Math instruction experts say now is an optimal time to rethink how math lessons are delivered and find creative ways to empower students to develop strong understandings of numerical relationships and an appreciation for math.
After a year of virtual, hybrid or socially-distanced in-person learning, schools can provide robust math instruction by helping students focus more on the unique ways to solve math problems rather than only targeting the right answers.
Speeding through math content and failing to make connections between previously-learned concepts may do more harm than good, said Ted Coe, director of content advocacy and design at NWEA.
Students’ math performance grew at a slower rate than reading performance during the pandemic, with some attributing the slower progress to the switch to remote learning, where it was more difficult for teachers to observe students' learning strategies. Some also said students don't typically have natural opportunities to practice their math skills outside of class during the pandemic as they do to practice reading.
While math learning did take place last school year, the rate of progress slowed compared to previous years and in comparison to reading progress in 2020-21, according to results from NWEA’s MAP Growth assessments.
Reading achievement in spring 2021 was 3 to 6 percentile points lower than pre-pandemic achievement levels. Average math performances were worse, at 8 to 12 percentile points lower than a typical year.
Younger students, students of color and students from low-income families experienced greater dips in academic gains.
Some data also shows students who learned in virtual settings also had lower rates of progress. An analysis of math results from the Virginia Department of Education’s Standards of Learning assessment, given at the end of the 2020-21 school year, shows the average percentage of students reaching proficiency declined by 43 percentage points among predominantly virtual districts, as compared to a 28 percentage point decline for predominantly in-person districts.
These school districts are also at a lower proficiency level in the baseline year, and assessment participation statewide was at lower levels than previous years.
But those scores shouldn't discourage teachers from implementing creative and enticing techniques for presenting math lessons, said Coe and Fenesha Hubbard, content design coordinator for the professional learning team at NWEA. In fact, this is an opportunity to repackage how students learn and demonstrate their math knowledge, they said.
Think of math as storytelling
Stories have plots, and the plot build upon details to reach a conclusion. That’s how math instruction should be presented, Coe said.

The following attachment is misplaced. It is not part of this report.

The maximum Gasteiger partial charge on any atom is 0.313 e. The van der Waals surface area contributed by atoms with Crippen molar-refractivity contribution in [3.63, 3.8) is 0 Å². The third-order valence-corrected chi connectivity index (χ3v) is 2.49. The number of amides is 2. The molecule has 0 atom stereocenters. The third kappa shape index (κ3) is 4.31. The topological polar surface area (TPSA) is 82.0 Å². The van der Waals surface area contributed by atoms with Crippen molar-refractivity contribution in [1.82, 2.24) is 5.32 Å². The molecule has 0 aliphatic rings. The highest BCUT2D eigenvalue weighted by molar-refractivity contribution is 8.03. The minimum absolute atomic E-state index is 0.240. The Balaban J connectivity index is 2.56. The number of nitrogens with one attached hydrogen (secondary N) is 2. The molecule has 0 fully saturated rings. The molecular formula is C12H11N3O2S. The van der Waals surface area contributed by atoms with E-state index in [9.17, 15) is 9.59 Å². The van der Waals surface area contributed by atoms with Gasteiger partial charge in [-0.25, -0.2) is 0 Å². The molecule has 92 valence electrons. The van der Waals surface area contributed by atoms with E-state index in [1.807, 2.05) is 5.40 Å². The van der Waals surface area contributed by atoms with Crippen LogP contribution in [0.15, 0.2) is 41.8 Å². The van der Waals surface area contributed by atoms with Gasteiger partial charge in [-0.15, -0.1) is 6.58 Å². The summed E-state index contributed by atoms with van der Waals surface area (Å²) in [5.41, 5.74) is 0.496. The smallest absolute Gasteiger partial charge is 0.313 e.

Math storytelling should not be a fragmented series of collecting procedures to make calculations, he said, but an approach that helps students focus on ways they think about solving problems.
Coe said teachers can ask students to explain why they are using a particular math strategy and what they anticipate will happen. Students can also practice verbalizing their math thinking with their peers.
“It’s almost like a math essay,” he said. “We’re trying to figure out how we can bolster these types of conversations.”
Eliminate negative math self identities
Administrators, teachers, students and parents need to stop saying they are “not math people” because that’s not true. Everyone has skills they can build upon.
“[Students] have some type of understanding, they know something about something, they're not completely empty slates, and our job as educators is to tap into what they know while also holding them to a higher standard of where we expect them to be,” Hubbard said.
Highlighting the concepts students already know can help grow their confidence as mathematicians and lead to deeper understanding of numerical relationships.
“Nothing in the mathematics curriculum stands on its own,” Coe said. “It's the discipline that actually makes perfect sense, but it's the one that the students are so frequently heard saying, ‘This makes no sense at all.’”
Pause to let students learn from mistakes
Hubbard said the National Council of Teachers of Mathematics' 5 Principles of Practice includes allowing room for trial and error in learning. Miscalculations actually help teachers pinpoint how best to help each student find different math approaches. That process can build more meaningful math connections for students.
“When we start thinking about equity and education and really taking a look at our students, what is it that we believe they deserve access to, regardless of where they are in their learning?” Hubbard said.
Collaborate with colleagues
Administrators should encourage math teachers and other school staff to collaborate with each other on these strategies, which take time to develop and perfect. They can set the tone for a math-confident school by supporting teacher professional development, hosting a math strategy session for parents, and asking students why they took a certain path to answer a math problem.
“We're giving them the space to think through what they're thinking, and just that breathing mental space is sometimes really the support that they need,” Hubbard said.